O’Neil is a long-time comic writer and editor, and this novel is set in the DC Comic Universe, re-telling the origin of The Question, a character O’Neil wrote to considerable acclaim in the 1980s.
Vic Sage, alias the Question, isn’t a standard superhero character – he’s essentially a man in a trenchcoat and fedora whose face is rendered blank by a mask. Quite a creepy image, and in making the character an orphan, the character truly is a blank slate, and his driving motivation in the comics (under O’Neil, at least) is that of curiosity, as well as a wish to see justice done, though that’s often almost incidental.
I was a huge fan of the Question comics (even writing letters of comment , some of which, to my adolescent fanboy glee, were published in issues’ letter columns), so I was keen to see what O’Neil did in the prose medium.The results are … let’s say mixed.
In the novel, starting from scratch and set in in the present day, a lot of the ideas underpinning the comic series are lost, and the need to reintroduce the characters – and even other DC Comics characters like Batman – takes a fair amount of time, leaving certain elements overplayed and others rather truncated. It starts rather uncertainly, too, and it’s not entirely clear who or what of the various elements described is going to prove relevant, and what’s just scenery.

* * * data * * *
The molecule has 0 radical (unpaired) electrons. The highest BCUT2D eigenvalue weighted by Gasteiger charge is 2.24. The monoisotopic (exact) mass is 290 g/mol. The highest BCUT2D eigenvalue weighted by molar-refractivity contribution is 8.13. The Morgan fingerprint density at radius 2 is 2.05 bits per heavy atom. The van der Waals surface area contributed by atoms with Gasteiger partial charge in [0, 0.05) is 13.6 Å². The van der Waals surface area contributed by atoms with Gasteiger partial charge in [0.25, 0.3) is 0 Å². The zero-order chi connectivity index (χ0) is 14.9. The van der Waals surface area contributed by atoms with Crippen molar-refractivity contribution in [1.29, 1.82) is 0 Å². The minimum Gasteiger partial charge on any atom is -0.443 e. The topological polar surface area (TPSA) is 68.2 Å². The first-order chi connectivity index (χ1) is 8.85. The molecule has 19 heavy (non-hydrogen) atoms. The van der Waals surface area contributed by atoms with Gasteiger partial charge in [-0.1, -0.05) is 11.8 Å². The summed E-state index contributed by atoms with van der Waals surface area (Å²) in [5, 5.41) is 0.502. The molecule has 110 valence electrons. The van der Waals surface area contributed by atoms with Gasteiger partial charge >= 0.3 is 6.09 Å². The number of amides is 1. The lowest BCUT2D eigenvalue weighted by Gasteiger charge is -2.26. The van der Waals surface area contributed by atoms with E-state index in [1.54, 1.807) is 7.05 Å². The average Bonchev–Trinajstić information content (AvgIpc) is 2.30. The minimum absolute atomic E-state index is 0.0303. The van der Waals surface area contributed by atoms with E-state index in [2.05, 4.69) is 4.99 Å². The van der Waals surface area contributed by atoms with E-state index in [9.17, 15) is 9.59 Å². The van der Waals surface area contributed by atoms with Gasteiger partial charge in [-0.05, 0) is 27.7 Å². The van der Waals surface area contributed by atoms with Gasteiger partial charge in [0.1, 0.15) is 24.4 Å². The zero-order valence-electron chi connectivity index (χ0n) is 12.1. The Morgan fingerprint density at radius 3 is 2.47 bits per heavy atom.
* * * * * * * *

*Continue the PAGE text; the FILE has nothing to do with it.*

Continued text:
The original Question, created by Spider-Man co-creator Steve Ditko, was a single-minded and pretty harsh character, and in order to start afresh, the 1980s comic series as good as killed him off, but this novel doesn’t quite have the same approach, and to my mind that was a bit of a pity. The reduced role of Myra, the love interest, is a shame as well, and indeed she’s reduced to little more than a love interest, and a rather token one at that – there’s no real reason why Vic should be so keen on her after so few interactions.
That said, the book hangs together pretty well, and some of the action sequences are quite tautly written, even if characters do have some frankly unlikely names (Emiline Grandyfan, Thaddeus Crate, and Eustis McFeely, for example), which rather disrupts the flow when reading. A pity, especially as some of the dialogue is quite snappy.
A cautious recommendation to fans of the original comic series, I guess, but in all honesty you’d be better off hunting down back issues (especially the first 12-15 issues), or even checking out the character’s appearances in the Justice League Unlimited cartoon series over the past few years.